The two products that I will discuss here, the Minkar and the Supernova, were developed as part of a product series called Galaxy and, in my opinion, each product holds a significant place in the history of playground equipment. As lead designer of this design process, I shall do my best to remain objective as I describe these two products and the concepts behind them.
As I mentioned in the opening page, it is crucial to understand the user group and in the case of the following two products, the target group is the 6- to 12-year-olds i. e. primary school age children. These children have already mastered the basics of climbing and balancing and require more complex spatial arrangements to further develop their skills.
The first product that I will describe began with an idea that came to me late one night when I was sketching ideas for the second development phase
of Galaxy. It was a simple idea of hanging a series of ropes down from a curving beam and attaching various objects to them, so that children could climb through them, rather like Tarzan swinging through the vines of the jungle. Since the product series was called Galaxy, I decided to call this play activity the Meteor Shower as the objects attached to the rope seem to float in space.
After the initial concept was drawn, a 1:10 scale model was quickly made. These models are important tools in the initial phase of design because it is much easier for the development team to discuss relevant issues when handling a model than it is when looking at a set of sketches. The sketching phase, therefore, is very short. On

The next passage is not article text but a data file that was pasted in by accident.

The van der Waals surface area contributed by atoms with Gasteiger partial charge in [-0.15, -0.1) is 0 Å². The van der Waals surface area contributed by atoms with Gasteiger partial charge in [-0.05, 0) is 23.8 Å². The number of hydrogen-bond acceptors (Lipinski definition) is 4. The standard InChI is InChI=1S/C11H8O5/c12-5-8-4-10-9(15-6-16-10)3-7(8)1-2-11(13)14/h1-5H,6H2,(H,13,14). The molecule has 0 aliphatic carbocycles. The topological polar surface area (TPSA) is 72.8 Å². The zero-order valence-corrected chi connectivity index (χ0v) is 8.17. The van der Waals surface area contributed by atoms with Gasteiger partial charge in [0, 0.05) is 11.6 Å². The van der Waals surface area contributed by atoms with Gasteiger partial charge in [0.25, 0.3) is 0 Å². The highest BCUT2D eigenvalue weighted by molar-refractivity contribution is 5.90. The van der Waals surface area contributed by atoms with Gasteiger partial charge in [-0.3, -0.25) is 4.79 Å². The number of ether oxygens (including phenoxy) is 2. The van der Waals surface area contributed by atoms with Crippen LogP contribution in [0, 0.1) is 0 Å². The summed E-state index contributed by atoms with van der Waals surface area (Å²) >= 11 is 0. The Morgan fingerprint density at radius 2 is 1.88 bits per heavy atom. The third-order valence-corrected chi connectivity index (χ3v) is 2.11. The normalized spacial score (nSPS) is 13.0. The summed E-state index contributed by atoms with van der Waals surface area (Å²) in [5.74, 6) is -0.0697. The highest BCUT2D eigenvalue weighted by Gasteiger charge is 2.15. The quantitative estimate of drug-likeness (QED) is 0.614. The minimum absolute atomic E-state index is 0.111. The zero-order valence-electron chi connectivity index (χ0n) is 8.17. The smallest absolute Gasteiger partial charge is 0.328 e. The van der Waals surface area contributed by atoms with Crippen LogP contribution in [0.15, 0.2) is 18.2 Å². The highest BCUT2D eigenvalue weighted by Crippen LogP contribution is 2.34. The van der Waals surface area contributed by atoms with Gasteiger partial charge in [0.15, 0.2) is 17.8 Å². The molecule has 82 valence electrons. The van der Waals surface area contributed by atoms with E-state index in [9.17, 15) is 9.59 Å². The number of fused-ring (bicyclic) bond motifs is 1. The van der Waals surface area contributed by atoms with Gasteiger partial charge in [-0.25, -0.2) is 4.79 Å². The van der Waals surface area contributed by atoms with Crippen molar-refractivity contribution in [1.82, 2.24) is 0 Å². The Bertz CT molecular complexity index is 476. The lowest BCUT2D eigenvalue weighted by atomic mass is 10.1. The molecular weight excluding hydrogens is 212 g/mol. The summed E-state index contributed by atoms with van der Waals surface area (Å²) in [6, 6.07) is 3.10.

the other hand, literally hundreds of models are made that go through a strict process of evaluation based on three key criteria: play value, safety, and engineering.
In the case of the Meteor Shower, few changes were required to approve its play value and its safety. The more difficult discussions related to engineering and shipping. Due to their length, the long curved beams posed a transportation problem. On this issue, a compromise was eventually reached, balancing transportability issues against the play value of having a longer beam.
Developing an engineering solution that met the wishes of the design team proved to be more difficult. The challenge was how to attach the ropes
to the beam, allowing for multiple and flexible usage, without piercing the beam’s top surface. The design required this flexible solution because the ropes needed to be attached at various angles to the beam in order to achieve optimal play value. The top surface of the beam needed to remain smooth, as it was clear that children would be climbing there and a protrusion, no matter how minimal, would disturb play patterns and compromise safety. Ultimately, the design team came up with a solution whereby the ropes where attached to the bottom of the beam as shown – a solution that met the need for play value, and most importantly in this case, for strength and safety.